A Schedule II stimulant drug, methamphetamine has the ability to affect the central nervous system and is considered one of the most addictive and destructive drugs. Also known by other names, including “meth,” “crystal” and “ice,” the drug works by increasing the amount of dopamine in the brain. Dopamine is a neurotransmitter that helps control the brain’s pleasure, reward and motivation centers, and its rapid release in the reward region of the brain makes the drug user experience euphoric effects. Some experts also believe that the elevated release of dopamine can contribute to meth’s harmful effects on the nerve terminals in the brain.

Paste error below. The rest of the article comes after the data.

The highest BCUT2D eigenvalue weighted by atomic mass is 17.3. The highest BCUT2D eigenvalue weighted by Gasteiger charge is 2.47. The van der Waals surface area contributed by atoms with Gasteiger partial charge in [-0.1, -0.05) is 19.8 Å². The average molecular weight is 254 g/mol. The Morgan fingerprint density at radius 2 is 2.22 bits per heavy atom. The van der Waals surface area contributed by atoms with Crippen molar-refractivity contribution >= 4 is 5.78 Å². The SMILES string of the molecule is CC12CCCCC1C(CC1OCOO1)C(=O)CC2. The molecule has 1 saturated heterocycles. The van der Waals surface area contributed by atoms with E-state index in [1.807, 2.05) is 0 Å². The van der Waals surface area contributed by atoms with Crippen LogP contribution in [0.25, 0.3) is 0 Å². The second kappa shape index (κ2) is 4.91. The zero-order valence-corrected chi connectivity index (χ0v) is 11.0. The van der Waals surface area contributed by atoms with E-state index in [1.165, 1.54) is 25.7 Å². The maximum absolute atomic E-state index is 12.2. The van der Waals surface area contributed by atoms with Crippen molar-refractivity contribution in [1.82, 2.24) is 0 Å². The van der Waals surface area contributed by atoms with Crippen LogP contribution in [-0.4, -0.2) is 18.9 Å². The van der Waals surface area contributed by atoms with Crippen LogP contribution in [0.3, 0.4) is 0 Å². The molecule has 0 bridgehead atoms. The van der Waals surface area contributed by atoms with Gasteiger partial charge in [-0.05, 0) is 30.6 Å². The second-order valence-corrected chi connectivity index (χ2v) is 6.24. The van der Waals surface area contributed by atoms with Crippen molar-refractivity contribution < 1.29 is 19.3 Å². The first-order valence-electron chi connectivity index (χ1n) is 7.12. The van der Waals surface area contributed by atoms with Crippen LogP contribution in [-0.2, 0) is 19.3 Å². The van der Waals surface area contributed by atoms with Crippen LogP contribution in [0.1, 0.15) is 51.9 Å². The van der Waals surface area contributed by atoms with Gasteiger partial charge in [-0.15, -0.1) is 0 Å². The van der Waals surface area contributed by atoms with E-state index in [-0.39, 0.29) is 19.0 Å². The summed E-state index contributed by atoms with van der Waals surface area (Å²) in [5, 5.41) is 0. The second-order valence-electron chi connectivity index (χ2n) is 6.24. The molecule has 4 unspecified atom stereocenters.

People consume methamphetamine – usually called “meth” for short – in various ways, including swallowing, snorting, taking intravenously or smoking. Mexican drug cartels are reported to smuggle in the majority of meth in the United States. However, small domestic meth labs also contribute to the supply. Methamphetamine addiction has reached crisis proportions in communities across the United States. While methamphetamine abuse has inspired many works of fiction, such as television series “Breaking Bad,” its consequences are all too real for millions of Americans, creating an ever-growing need for methamphetamine withdrawal treatment and meth treatment programs. In 2016, approximately 667,000 people (0.7 million) in the U.S. (aged 12 or above) used methamphetamine. According to the PBS series Frontline, “There are two current basic profiles of methamphetamine users: students (both high school and college) and white, blue-collar and unemployed persons in their 20s and 30s.”